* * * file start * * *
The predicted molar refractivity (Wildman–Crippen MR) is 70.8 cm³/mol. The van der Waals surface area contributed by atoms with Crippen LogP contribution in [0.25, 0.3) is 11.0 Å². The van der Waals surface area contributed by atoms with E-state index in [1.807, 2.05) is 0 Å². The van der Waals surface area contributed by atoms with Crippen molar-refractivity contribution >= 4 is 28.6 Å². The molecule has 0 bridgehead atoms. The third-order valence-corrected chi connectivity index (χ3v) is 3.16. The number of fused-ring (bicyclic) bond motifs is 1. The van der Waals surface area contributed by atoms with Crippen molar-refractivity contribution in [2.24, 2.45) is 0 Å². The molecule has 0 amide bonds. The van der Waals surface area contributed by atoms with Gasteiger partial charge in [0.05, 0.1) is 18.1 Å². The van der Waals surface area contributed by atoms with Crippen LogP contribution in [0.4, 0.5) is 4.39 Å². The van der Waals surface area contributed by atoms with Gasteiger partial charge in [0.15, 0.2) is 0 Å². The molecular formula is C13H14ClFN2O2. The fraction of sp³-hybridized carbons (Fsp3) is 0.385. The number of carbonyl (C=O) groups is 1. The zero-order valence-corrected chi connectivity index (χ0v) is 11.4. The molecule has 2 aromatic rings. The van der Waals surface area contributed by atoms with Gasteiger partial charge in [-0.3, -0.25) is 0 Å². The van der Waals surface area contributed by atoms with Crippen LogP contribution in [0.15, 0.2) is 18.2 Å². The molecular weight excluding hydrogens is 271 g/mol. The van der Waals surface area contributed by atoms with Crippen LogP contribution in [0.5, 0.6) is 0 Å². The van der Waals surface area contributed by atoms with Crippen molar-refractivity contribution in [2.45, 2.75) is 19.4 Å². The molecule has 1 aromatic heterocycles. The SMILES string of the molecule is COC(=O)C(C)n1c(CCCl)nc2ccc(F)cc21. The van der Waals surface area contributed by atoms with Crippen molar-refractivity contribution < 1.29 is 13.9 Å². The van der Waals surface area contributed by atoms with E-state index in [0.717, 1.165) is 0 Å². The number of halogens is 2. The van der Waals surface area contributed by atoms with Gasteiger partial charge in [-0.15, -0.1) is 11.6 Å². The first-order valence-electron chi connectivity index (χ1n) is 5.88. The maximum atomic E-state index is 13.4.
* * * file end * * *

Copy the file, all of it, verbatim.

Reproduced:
The predicted molar refractivity (Wildman–Crippen MR) is 70.8 cm³/mol. The van der Waals surface area contributed by atoms with Crippen LogP contribution in [0.25, 0.3) is 11.0 Å². The van der Waals surface area contributed by atoms with E-state index in [1.807, 2.05) is 0 Å². The van der Waals surface area contributed by atoms with Crippen molar-refractivity contribution >= 4 is 28.6 Å². The molecule has 0 bridgehead atoms. The third-order valence-corrected chi connectivity index (χ3v) is 3.16. The number of fused-ring (bicyclic) bond motifs is 1. The van der Waals surface area contributed by atoms with Crippen molar-refractivity contribution in [2.24, 2.45) is 0 Å². The molecule has 0 amide bonds. The van der Waals surface area contributed by atoms with Gasteiger partial charge in [0.05, 0.1) is 18.1 Å². The van der Waals surface area contributed by atoms with Crippen LogP contribution in [0.4, 0.5) is 4.39 Å². The van der Waals surface area contributed by atoms with Gasteiger partial charge in [0.15, 0.2) is 0 Å². The molecular formula is C13H14ClFN2O2. The fraction of sp³-hybridized carbons (Fsp3) is 0.385. The number of carbonyl (C=O) groups is 1. The zero-order valence-corrected chi connectivity index (χ0v) is 11.4. The molecule has 2 aromatic rings. The van der Waals surface area contributed by atoms with Gasteiger partial charge in [-0.3, -0.25) is 0 Å². The van der Waals surface area contributed by atoms with Crippen LogP contribution in [0.15, 0.2) is 18.2 Å². The molecular weight excluding hydrogens is 271 g/mol. The van der Waals surface area contributed by atoms with Crippen LogP contribution in [0.5, 0.6) is 0 Å². The van der Waals surface area contributed by atoms with Crippen molar-refractivity contribution in [2.45, 2.75) is 19.4 Å². The molecule has 1 aromatic heterocycles. The SMILES string of the molecule is COC(=O)C(C)n1c(CCCl)nc2ccc(F)cc21. The van der Waals surface area contributed by atoms with Crippen molar-refractivity contribution < 1.29 is 13.9 Å². The van der Waals surface area contributed by atoms with E-state index in [0.717, 1.165) is 0 Å². The number of halogens is 2. The van der Waals surface area contributed by atoms with Gasteiger partial charge in [-0.15, -0.1) is 11.6 Å². The first-order valence-electron chi connectivity index (χ1n) is 5.88. The maximum atomic E-state index is 13.4.